Rachel has had cases in children play therapy in the past that had to continue their treatment through video calls after immigration. There is one family where the spouses came to deal with their marital problems, which involved the special educational needs of the eldest son. However, they did not realise that their younger daughter was also in need of emotional support. When they moved to the new country, their "normal" daughter started suffering from psychosis. It turned out that the problems between the parents and the attention being put on the older brother caused a lot of piled up emotions in the daughter. To prevent adding to the parents' pressure, she didn't express her feelings and needs. In the end, she brought the emotional turmoil with her, coupled with the pressure of assimilating into the new school, her mental illness was triggered.

"A lot of problems stem from whether the most basic step was done well." What Rachel means is that in the ways of family education, "a lot of parents are not able to build a healthy parent-child communication." Parents should learn how to be caring when communicating with their children, such as saying "if you are upset, you can tell us!", when the child share their upsets, one can respond, "Oh, you must be feeling sad, someone one made you feel disrespected." Children need their parents to help co-regulate their emotions, in order to learn how to self-regulate, "you need to help your children learn how to express themselves in order for them to understand their own feelings." If this step is not done well, the consequences could be severe.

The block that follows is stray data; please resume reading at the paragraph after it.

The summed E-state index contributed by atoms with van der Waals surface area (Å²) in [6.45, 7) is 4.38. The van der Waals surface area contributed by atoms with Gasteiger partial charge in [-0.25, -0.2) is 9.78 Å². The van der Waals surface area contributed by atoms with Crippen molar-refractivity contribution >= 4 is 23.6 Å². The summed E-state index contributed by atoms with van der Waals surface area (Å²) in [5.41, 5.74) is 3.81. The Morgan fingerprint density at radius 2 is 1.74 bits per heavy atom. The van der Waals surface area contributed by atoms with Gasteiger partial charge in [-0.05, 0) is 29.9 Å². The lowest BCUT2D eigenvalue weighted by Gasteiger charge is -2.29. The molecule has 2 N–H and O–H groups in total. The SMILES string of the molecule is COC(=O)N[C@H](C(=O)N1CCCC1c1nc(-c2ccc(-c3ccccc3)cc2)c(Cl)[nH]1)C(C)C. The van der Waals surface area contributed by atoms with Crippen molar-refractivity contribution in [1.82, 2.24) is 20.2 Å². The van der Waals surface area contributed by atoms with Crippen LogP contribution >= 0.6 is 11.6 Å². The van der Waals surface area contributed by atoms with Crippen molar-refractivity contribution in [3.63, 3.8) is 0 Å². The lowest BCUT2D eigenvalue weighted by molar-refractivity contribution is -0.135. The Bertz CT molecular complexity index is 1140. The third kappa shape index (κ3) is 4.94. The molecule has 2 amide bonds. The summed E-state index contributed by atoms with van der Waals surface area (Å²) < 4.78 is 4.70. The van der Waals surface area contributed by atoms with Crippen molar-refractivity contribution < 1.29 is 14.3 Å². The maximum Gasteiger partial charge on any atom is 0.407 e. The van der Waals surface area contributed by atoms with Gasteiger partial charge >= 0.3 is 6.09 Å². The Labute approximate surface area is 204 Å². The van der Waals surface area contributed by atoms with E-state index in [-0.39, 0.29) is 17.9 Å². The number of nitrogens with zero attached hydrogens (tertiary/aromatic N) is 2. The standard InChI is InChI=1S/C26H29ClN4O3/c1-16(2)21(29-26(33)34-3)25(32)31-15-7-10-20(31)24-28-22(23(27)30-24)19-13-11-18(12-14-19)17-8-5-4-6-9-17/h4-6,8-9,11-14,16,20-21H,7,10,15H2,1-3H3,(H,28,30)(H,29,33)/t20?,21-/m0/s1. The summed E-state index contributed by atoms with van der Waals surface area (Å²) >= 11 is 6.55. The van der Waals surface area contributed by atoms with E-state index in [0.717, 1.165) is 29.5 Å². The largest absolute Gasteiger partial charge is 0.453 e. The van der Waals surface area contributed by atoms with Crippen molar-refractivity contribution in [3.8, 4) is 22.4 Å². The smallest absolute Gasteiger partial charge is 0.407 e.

Rachel enjoyed parent-child time with her son in Australia. (Provided by the interviewee)

Rachel and her husband emigrated after their marriage and had a son. (Provided by the interviewee)


Rachel shared another spousal case she is dealing with, where the marriage was impacted by the husband's lack of ability to express his feelings. A detailed interview found that it is related to his experiences immigrating with his parents when he was in secondary school. "He only knew that they are immigrating a month before the fact, and he had no say in the issue," Rachel said. He didn't talk to his parents for a whole month after the immigration, because he wasn't able to accept this change, and found it difficult to enjoy his new life, "this caused him to be unhappy throughout his years in school when he was growing up." As his parents did not have a good communication with him, they only noticed their son's issues after immigrating, and found themselves at a loss. "I find it very unfortunate, that this problem has been piling up for a very long time, and ultimately affected his marriage," said Rachel.

Home is where the heart is. "The impact of the parents' relationship is the most important factor in whether the children are happy, much more so than how external environment affect their perspective in interpersonal relations," said Rachel. A lot of emotional and behavioural issues in the children stem from conflicts between their parents, and their inability in helping soothe their children. Therefore, Rachel said that in family therapy, the most important thing is to examine the family system. Or else, the problems will become intergenerational.